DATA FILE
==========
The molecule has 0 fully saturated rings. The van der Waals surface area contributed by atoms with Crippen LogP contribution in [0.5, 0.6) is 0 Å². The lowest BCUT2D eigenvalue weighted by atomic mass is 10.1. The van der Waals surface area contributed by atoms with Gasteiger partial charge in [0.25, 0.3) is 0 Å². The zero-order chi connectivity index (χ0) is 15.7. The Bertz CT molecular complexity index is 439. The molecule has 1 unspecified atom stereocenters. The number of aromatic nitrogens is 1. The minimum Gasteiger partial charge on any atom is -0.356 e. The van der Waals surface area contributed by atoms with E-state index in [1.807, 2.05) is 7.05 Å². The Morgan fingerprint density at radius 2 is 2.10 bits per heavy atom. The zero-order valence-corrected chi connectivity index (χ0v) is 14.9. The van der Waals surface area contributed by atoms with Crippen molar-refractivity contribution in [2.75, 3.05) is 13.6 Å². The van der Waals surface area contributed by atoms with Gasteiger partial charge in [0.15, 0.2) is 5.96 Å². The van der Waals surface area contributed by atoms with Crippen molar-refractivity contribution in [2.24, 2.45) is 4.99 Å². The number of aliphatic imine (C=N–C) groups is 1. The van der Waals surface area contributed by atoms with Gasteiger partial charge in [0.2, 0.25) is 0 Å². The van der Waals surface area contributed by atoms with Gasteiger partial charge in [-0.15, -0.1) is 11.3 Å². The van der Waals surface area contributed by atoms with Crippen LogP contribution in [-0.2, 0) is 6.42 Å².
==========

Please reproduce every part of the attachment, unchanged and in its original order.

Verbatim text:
The molecule has 0 fully saturated rings. The van der Waals surface area contributed by atoms with Crippen LogP contribution in [0.5, 0.6) is 0 Å². The lowest BCUT2D eigenvalue weighted by atomic mass is 10.1. The van der Waals surface area contributed by atoms with Gasteiger partial charge in [0.25, 0.3) is 0 Å². The zero-order chi connectivity index (χ0) is 15.7. The Bertz CT molecular complexity index is 439. The molecule has 1 unspecified atom stereocenters. The number of aromatic nitrogens is 1. The minimum Gasteiger partial charge on any atom is -0.356 e. The van der Waals surface area contributed by atoms with E-state index in [1.807, 2.05) is 7.05 Å². The Morgan fingerprint density at radius 2 is 2.10 bits per heavy atom. The zero-order valence-corrected chi connectivity index (χ0v) is 14.9. The van der Waals surface area contributed by atoms with Crippen molar-refractivity contribution in [2.75, 3.05) is 13.6 Å². The van der Waals surface area contributed by atoms with Gasteiger partial charge in [0.15, 0.2) is 5.96 Å². The van der Waals surface area contributed by atoms with Crippen molar-refractivity contribution in [2.24, 2.45) is 4.99 Å². The number of aliphatic imine (C=N–C) groups is 1. The van der Waals surface area contributed by atoms with Gasteiger partial charge in [0.2, 0.25) is 0 Å². The van der Waals surface area contributed by atoms with Gasteiger partial charge in [-0.15, -0.1) is 11.3 Å². The van der Waals surface area contributed by atoms with Crippen LogP contribution in [-0.2, 0) is 6.42 Å².